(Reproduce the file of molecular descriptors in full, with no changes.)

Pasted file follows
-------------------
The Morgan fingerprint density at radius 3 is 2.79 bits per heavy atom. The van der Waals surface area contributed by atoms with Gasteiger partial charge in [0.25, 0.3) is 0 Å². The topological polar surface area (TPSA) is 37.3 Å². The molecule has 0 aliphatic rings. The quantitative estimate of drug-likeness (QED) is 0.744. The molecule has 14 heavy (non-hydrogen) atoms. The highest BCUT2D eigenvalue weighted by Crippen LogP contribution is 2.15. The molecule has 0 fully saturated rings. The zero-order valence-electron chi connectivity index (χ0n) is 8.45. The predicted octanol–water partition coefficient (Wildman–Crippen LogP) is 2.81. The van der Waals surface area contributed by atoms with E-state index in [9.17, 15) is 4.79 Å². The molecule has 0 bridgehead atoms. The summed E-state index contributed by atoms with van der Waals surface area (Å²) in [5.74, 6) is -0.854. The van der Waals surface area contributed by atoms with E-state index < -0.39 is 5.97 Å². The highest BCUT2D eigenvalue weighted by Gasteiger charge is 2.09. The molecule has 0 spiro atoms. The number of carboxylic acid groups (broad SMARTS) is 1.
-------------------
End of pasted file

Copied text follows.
The Morgan fingerprint density at radius 3 is 2.79 bits per heavy atom. The van der Waals surface area contributed by atoms with Gasteiger partial charge in [0.25, 0.3) is 0 Å². The topological polar surface area (TPSA) is 37.3 Å². The molecule has 0 aliphatic rings. The quantitative estimate of drug-likeness (QED) is 0.744. The molecule has 14 heavy (non-hydrogen) atoms. The highest BCUT2D eigenvalue weighted by Crippen LogP contribution is 2.15. The molecule has 0 fully saturated rings. The zero-order valence-electron chi connectivity index (χ0n) is 8.45. The predicted octanol–water partition coefficient (Wildman–Crippen LogP) is 2.81. The van der Waals surface area contributed by atoms with E-state index in [9.17, 15) is 4.79 Å². The molecule has 0 bridgehead atoms. The summed E-state index contributed by atoms with van der Waals surface area (Å²) in [5.74, 6) is -0.854. The van der Waals surface area contributed by atoms with E-state index < -0.39 is 5.97 Å². The highest BCUT2D eigenvalue weighted by Gasteiger charge is 2.09. The molecule has 0 spiro atoms. The number of carboxylic acid groups (broad SMARTS) is 1.